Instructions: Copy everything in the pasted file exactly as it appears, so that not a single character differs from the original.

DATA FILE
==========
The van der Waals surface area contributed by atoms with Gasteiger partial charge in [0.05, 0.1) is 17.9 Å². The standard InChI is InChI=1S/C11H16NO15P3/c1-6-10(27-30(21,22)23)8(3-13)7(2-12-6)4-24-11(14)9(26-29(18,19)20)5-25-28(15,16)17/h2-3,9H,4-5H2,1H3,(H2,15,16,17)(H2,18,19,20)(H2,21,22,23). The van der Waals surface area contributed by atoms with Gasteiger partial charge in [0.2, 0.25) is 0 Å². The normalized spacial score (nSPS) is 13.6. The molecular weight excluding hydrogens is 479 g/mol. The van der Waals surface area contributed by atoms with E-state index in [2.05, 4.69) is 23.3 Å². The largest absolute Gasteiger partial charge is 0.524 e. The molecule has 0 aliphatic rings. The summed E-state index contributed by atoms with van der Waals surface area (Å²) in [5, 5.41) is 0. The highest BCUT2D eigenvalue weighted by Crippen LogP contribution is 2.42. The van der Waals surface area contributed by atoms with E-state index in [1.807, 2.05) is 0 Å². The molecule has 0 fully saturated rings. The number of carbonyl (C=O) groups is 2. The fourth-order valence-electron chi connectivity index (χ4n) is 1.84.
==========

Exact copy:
The van der Waals surface area contributed by atoms with Gasteiger partial charge in [0.05, 0.1) is 17.9 Å². The standard InChI is InChI=1S/C11H16NO15P3/c1-6-10(27-30(21,22)23)8(3-13)7(2-12-6)4-24-11(14)9(26-29(18,19)20)5-25-28(15,16)17/h2-3,9H,4-5H2,1H3,(H2,15,16,17)(H2,18,19,20)(H2,21,22,23). The van der Waals surface area contributed by atoms with Gasteiger partial charge in [0.2, 0.25) is 0 Å². The normalized spacial score (nSPS) is 13.6. The molecular weight excluding hydrogens is 479 g/mol. The van der Waals surface area contributed by atoms with E-state index in [2.05, 4.69) is 23.3 Å². The largest absolute Gasteiger partial charge is 0.524 e. The molecule has 0 aliphatic rings. The summed E-state index contributed by atoms with van der Waals surface area (Å²) in [5, 5.41) is 0. The highest BCUT2D eigenvalue weighted by Crippen LogP contribution is 2.42. The van der Waals surface area contributed by atoms with E-state index in [1.807, 2.05) is 0 Å². The molecule has 0 fully saturated rings. The number of carbonyl (C=O) groups is 2. The fourth-order valence-electron chi connectivity index (χ4n) is 1.84.